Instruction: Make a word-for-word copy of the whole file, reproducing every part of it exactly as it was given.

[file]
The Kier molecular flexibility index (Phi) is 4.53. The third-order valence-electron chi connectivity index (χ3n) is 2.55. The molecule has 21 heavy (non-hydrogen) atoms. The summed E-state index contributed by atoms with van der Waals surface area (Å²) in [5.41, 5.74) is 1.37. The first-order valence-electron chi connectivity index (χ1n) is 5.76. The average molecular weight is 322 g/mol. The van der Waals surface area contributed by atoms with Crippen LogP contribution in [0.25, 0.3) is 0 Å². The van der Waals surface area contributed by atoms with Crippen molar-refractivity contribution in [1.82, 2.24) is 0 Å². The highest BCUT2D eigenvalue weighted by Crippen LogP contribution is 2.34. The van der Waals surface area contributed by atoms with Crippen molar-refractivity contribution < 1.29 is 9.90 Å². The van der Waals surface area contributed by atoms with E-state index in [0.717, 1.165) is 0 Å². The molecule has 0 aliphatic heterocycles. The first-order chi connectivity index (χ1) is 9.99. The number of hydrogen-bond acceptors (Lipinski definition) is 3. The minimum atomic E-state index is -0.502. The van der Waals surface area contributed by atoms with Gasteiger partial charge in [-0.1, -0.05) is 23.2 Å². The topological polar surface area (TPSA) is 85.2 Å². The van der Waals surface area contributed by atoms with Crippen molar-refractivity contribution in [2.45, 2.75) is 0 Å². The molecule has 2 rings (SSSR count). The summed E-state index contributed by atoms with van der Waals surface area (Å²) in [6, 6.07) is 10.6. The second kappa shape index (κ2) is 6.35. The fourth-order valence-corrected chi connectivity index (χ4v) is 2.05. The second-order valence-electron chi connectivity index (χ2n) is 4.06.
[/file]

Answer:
The Kier molecular flexibility index (Phi) is 4.53. The third-order valence-electron chi connectivity index (χ3n) is 2.55. The molecule has 21 heavy (non-hydrogen) atoms. The summed E-state index contributed by atoms with van der Waals surface area (Å²) in [5.41, 5.74) is 1.37. The first-order valence-electron chi connectivity index (χ1n) is 5.76. The average molecular weight is 322 g/mol. The van der Waals surface area contributed by atoms with Crippen LogP contribution in [0.25, 0.3) is 0 Å². The van der Waals surface area contributed by atoms with Crippen molar-refractivity contribution in [1.82, 2.24) is 0 Å². The highest BCUT2D eigenvalue weighted by Crippen LogP contribution is 2.34. The van der Waals surface area contributed by atoms with Crippen molar-refractivity contribution < 1.29 is 9.90 Å². The van der Waals surface area contributed by atoms with E-state index in [0.717, 1.165) is 0 Å². The molecule has 0 aliphatic heterocycles. The first-order chi connectivity index (χ1) is 9.99. The number of hydrogen-bond acceptors (Lipinski definition) is 3. The minimum atomic E-state index is -0.502. The van der Waals surface area contributed by atoms with Gasteiger partial charge in [-0.1, -0.05) is 23.2 Å². The topological polar surface area (TPSA) is 85.2 Å². The van der Waals surface area contributed by atoms with Crippen molar-refractivity contribution in [2.45, 2.75) is 0 Å². The molecule has 2 rings (SSSR count). The summed E-state index contributed by atoms with van der Waals surface area (Å²) in [6, 6.07) is 10.6. The second kappa shape index (κ2) is 6.35. The fourth-order valence-corrected chi connectivity index (χ4v) is 2.05. The second-order valence-electron chi connectivity index (χ2n) is 4.06.